After serving as a tourist hotspot for well over a decade, the “I amsterdam” letters were removed from the Museumplein by the municipality of Amsterdam on December 3, 2018. The lettering was introduced in 2004 as a part of the “I amsterdam” city marketing campaign (see 2012 brand manual here) by KesselsKramer:
Most city campaigns draw attention to buildings, history, or other cultural highlights. The city of Amsterdam, however, wanted a different approach. ‘I Amsterdam’ was the result: a city identity campaign that celebrated Amsterdam’s citizens in all their diversity. The campaign included a gigantic three-dimensional version of the logo on the renowned Museumplein. Here, it’s become another Amsterdam monument, with visitors photographing themselves with the letters.
“An Amsterdam monument” is one way of naming this successful piece of branding. But to Amsterdam inhabitants it became a symbol of the mass tourism that made them feel as if they were living and working in an attraction park; a symbol of the darker side of individualism. As a symbolic act of trying to reverse this development, the city of Amsterdam decided to remove the lettering from the museum square. The logo will now be taken on a tour a tour around the city — as was the original plan back in 2004.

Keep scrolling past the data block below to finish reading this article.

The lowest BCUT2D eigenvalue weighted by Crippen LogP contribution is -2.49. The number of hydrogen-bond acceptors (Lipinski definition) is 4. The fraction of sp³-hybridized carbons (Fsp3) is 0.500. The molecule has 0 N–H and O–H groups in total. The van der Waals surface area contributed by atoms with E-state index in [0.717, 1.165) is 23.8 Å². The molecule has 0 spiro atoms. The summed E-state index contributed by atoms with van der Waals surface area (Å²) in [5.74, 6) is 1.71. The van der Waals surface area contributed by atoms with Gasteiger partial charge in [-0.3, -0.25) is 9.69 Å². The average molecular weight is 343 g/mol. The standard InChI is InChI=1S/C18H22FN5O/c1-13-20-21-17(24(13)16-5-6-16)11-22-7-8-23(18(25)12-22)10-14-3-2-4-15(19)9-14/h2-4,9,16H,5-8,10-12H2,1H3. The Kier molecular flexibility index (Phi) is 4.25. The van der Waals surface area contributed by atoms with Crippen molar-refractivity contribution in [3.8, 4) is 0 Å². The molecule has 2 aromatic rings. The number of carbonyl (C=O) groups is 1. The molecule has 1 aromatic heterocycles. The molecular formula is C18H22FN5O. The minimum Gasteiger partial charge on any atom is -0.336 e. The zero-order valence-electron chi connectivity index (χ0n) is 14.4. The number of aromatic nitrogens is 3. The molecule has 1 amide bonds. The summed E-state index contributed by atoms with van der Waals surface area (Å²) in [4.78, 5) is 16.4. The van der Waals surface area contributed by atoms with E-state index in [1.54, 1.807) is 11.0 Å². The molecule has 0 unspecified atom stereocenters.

The logo is typeset in Adrian Frutiger’s Avenir, Amsterdam’s corporate typeface since it was introduced by thonik in 2001. An update of the city’s corporate design by thonik and Edenspiekermann in 2013 caused quite some stir over the price of design (applications).